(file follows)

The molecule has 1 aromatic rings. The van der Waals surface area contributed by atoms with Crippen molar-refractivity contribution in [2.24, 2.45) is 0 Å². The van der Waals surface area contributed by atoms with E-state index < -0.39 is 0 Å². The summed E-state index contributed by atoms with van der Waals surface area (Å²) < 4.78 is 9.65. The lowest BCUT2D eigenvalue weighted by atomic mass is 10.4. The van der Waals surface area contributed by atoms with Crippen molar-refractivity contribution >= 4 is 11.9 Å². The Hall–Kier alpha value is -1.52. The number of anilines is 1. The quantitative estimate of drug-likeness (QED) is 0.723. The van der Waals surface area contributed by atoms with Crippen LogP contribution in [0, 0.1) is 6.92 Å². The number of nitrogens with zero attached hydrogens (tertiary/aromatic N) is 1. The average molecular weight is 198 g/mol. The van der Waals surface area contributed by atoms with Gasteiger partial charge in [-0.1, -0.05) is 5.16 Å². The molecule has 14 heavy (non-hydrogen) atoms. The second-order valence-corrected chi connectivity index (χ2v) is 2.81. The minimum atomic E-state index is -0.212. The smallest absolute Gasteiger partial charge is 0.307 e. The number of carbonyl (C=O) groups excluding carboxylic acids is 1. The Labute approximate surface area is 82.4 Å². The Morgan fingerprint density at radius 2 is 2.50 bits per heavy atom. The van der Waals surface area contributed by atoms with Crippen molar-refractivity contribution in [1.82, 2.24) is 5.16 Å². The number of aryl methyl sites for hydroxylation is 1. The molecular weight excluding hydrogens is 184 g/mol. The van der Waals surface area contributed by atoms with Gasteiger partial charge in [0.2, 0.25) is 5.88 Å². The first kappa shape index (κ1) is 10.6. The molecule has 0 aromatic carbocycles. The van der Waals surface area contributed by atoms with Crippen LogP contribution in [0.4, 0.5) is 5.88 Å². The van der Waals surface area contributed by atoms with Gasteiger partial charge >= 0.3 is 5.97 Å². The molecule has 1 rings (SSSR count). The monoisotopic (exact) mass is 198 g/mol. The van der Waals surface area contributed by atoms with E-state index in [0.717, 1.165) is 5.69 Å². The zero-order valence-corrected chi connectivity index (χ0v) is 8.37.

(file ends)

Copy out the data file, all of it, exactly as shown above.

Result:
The molecule has 1 aromatic rings. The van der Waals surface area contributed by atoms with Crippen molar-refractivity contribution in [2.24, 2.45) is 0 Å². The van der Waals surface area contributed by atoms with E-state index < -0.39 is 0 Å². The summed E-state index contributed by atoms with van der Waals surface area (Å²) < 4.78 is 9.65. The lowest BCUT2D eigenvalue weighted by atomic mass is 10.4. The van der Waals surface area contributed by atoms with Crippen molar-refractivity contribution >= 4 is 11.9 Å². The Hall–Kier alpha value is -1.52. The number of anilines is 1. The quantitative estimate of drug-likeness (QED) is 0.723. The van der Waals surface area contributed by atoms with Crippen LogP contribution in [0, 0.1) is 6.92 Å². The number of nitrogens with zero attached hydrogens (tertiary/aromatic N) is 1. The average molecular weight is 198 g/mol. The van der Waals surface area contributed by atoms with Gasteiger partial charge in [-0.1, -0.05) is 5.16 Å². The molecule has 14 heavy (non-hydrogen) atoms. The second-order valence-corrected chi connectivity index (χ2v) is 2.81. The minimum atomic E-state index is -0.212. The smallest absolute Gasteiger partial charge is 0.307 e. The number of carbonyl (C=O) groups excluding carboxylic acids is 1. The Labute approximate surface area is 82.4 Å². The Morgan fingerprint density at radius 2 is 2.50 bits per heavy atom. The van der Waals surface area contributed by atoms with Crippen molar-refractivity contribution in [1.82, 2.24) is 5.16 Å². The number of aryl methyl sites for hydroxylation is 1. The molecular weight excluding hydrogens is 184 g/mol. The van der Waals surface area contributed by atoms with Gasteiger partial charge in [0.2, 0.25) is 5.88 Å². The first kappa shape index (κ1) is 10.6. The molecule has 0 aromatic carbocycles. The van der Waals surface area contributed by atoms with Crippen LogP contribution in [0.4, 0.5) is 5.88 Å². The van der Waals surface area contributed by atoms with Gasteiger partial charge >= 0.3 is 5.97 Å². The molecule has 1 rings (SSSR count). The monoisotopic (exact) mass is 198 g/mol. The van der Waals surface area contributed by atoms with E-state index in [0.717, 1.165) is 5.69 Å². The zero-order valence-corrected chi connectivity index (χ0v) is 8.37.